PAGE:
I know you say “whether some other elements have infiltrated the uprising and whether it is going to be as bad as the current regime is speculation”. But the fact that they are and are influencing events on the ground is hardly speculation now. And if the salafists take over, its going to be much worse than the current regime – Who for all its faults, is not secterian. You are assuming that they may be voted in – I am assuming that if they are GCC backed, there will be no vote. I am assuming the GCC will not want a settled Syria because after Syria, whose turn in the ME will it be to face a people demanding freedom from oppression?

    Posted by mo | March 6, 2012, 9:10 pm
  6. mo,
    Your rhetorical question does nor require an answer:-) simply because an Arab Spring; when and if it succeeds, will not be whole unless it gets to KSA and obviously the Emirates. Wouldn’t that be a day to celebrate?

    Posted by Ghassan Karam | March 6, 2012, 10:52 pm
  7. GK:

    The videos are of course noise (which is why I personally don’t waste my time watching them), but the buzz around the “buzz” is far from being noise. I think it is quite fascinating, and most instructive.

    As you probably know quite well, I tend to see eye to eye with you on most matters.

    There are times however, where our views diverge quite a bit.

    Syria has finally taken the step to stand up to tyranny. Those who did are courageous and desrve respect.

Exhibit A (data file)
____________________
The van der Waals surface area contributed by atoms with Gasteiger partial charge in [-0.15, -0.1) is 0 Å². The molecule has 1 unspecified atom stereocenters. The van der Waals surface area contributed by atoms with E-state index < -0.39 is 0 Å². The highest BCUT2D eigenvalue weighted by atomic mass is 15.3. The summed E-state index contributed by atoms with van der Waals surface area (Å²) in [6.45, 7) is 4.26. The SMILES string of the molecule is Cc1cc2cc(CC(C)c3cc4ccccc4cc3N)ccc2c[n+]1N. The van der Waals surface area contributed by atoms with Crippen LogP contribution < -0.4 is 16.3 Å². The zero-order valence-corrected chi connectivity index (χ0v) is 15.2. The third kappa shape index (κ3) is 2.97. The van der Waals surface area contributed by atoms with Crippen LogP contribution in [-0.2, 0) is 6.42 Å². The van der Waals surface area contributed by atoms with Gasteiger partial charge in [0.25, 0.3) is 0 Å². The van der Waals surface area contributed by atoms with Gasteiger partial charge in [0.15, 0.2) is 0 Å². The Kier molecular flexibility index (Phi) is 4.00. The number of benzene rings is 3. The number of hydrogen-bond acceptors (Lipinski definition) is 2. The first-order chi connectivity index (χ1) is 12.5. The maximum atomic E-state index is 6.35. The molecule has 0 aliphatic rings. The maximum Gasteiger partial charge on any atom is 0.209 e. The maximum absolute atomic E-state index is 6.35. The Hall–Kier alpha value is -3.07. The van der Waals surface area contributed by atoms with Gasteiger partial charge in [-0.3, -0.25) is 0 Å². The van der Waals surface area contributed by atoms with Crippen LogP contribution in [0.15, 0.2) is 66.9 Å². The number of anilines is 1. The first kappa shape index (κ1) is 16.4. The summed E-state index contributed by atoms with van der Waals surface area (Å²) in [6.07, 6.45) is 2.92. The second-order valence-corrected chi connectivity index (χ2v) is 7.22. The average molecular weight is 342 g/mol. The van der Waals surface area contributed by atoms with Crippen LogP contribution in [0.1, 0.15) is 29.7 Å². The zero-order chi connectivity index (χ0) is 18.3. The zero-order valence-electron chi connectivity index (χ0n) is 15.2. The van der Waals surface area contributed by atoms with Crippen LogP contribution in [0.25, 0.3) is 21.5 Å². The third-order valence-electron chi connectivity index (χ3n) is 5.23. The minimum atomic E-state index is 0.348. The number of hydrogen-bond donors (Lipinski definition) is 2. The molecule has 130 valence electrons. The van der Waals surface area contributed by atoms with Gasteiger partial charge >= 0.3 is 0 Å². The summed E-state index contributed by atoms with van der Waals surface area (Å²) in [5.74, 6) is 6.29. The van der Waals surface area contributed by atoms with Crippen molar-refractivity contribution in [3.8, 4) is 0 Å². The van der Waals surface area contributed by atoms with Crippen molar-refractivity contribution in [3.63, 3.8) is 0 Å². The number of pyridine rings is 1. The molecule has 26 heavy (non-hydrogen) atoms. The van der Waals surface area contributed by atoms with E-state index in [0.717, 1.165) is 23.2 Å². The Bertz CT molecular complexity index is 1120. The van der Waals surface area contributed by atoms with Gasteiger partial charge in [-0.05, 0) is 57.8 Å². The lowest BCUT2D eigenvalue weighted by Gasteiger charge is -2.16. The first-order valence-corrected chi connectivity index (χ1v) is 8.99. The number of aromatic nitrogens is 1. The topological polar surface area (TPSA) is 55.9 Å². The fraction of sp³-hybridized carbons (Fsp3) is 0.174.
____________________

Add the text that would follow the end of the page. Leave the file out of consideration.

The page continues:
I don’t think that one deserves respect simply for standing up to tyranny, notably, not so when they are tyrannical.

    … which leads to:

    In the case of Syria, if the Syrian people vote for a salafist influenced government then I would oppose their policies but I have to respect their choice.

    I don’t doubt you would respect their choice, except of course if their choice is tyrannical, which as per above is something you would not respect.

    I think part of the problem with the “Salafi” argument- as opposed to the more “secular”, “inclusive” Assad- is not related to tyranny or whether a future government ends up being more tyrannical:

    (1) The first problem relates to a discussion I had on these forums with Alex almost a year ago. The Assad’s did not make fundamentally “secular” people out of the Syrians, even though that is ostensibly the sensibility they represented. Secularism was thus just the excuse, and not the goal.